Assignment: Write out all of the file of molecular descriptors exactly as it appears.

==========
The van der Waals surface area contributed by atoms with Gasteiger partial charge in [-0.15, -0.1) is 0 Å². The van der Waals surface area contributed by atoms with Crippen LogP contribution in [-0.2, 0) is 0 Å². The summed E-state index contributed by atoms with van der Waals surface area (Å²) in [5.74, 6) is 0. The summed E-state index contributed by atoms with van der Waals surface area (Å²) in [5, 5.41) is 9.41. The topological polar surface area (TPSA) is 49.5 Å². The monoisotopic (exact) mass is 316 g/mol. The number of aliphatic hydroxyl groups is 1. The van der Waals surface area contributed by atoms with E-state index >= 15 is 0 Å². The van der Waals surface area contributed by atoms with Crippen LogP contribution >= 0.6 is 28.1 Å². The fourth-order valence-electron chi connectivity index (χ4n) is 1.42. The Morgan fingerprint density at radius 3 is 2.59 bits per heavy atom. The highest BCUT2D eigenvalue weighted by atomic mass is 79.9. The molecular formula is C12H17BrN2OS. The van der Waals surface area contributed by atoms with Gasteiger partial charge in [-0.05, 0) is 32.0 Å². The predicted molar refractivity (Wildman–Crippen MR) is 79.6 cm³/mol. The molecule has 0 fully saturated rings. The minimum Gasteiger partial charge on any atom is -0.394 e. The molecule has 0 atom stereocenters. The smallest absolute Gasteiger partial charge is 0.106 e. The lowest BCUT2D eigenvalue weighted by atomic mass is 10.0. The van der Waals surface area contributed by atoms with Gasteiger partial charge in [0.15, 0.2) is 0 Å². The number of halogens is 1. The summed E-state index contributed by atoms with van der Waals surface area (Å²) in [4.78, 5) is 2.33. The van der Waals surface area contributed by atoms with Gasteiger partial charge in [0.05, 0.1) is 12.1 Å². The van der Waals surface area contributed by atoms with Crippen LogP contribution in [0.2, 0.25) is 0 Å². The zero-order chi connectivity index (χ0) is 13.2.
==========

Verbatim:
The van der Waals surface area contributed by atoms with Gasteiger partial charge in [-0.15, -0.1) is 0 Å². The van der Waals surface area contributed by atoms with Crippen LogP contribution in [-0.2, 0) is 0 Å². The summed E-state index contributed by atoms with van der Waals surface area (Å²) in [5.74, 6) is 0. The summed E-state index contributed by atoms with van der Waals surface area (Å²) in [5, 5.41) is 9.41. The topological polar surface area (TPSA) is 49.5 Å². The monoisotopic (exact) mass is 316 g/mol. The number of aliphatic hydroxyl groups is 1. The van der Waals surface area contributed by atoms with E-state index >= 15 is 0 Å². The van der Waals surface area contributed by atoms with Crippen LogP contribution >= 0.6 is 28.1 Å². The fourth-order valence-electron chi connectivity index (χ4n) is 1.42. The Morgan fingerprint density at radius 3 is 2.59 bits per heavy atom. The highest BCUT2D eigenvalue weighted by atomic mass is 79.9. The molecular formula is C12H17BrN2OS. The van der Waals surface area contributed by atoms with Gasteiger partial charge in [-0.05, 0) is 32.0 Å². The predicted molar refractivity (Wildman–Crippen MR) is 79.6 cm³/mol. The molecule has 0 fully saturated rings. The minimum Gasteiger partial charge on any atom is -0.394 e. The molecule has 0 atom stereocenters. The smallest absolute Gasteiger partial charge is 0.106 e. The lowest BCUT2D eigenvalue weighted by atomic mass is 10.0. The van der Waals surface area contributed by atoms with Gasteiger partial charge in [0.15, 0.2) is 0 Å². The number of halogens is 1. The summed E-state index contributed by atoms with van der Waals surface area (Å²) in [4.78, 5) is 2.33. The van der Waals surface area contributed by atoms with Gasteiger partial charge in [0.05, 0.1) is 12.1 Å². The van der Waals surface area contributed by atoms with Crippen LogP contribution in [0.2, 0.25) is 0 Å². The zero-order chi connectivity index (χ0) is 13.2.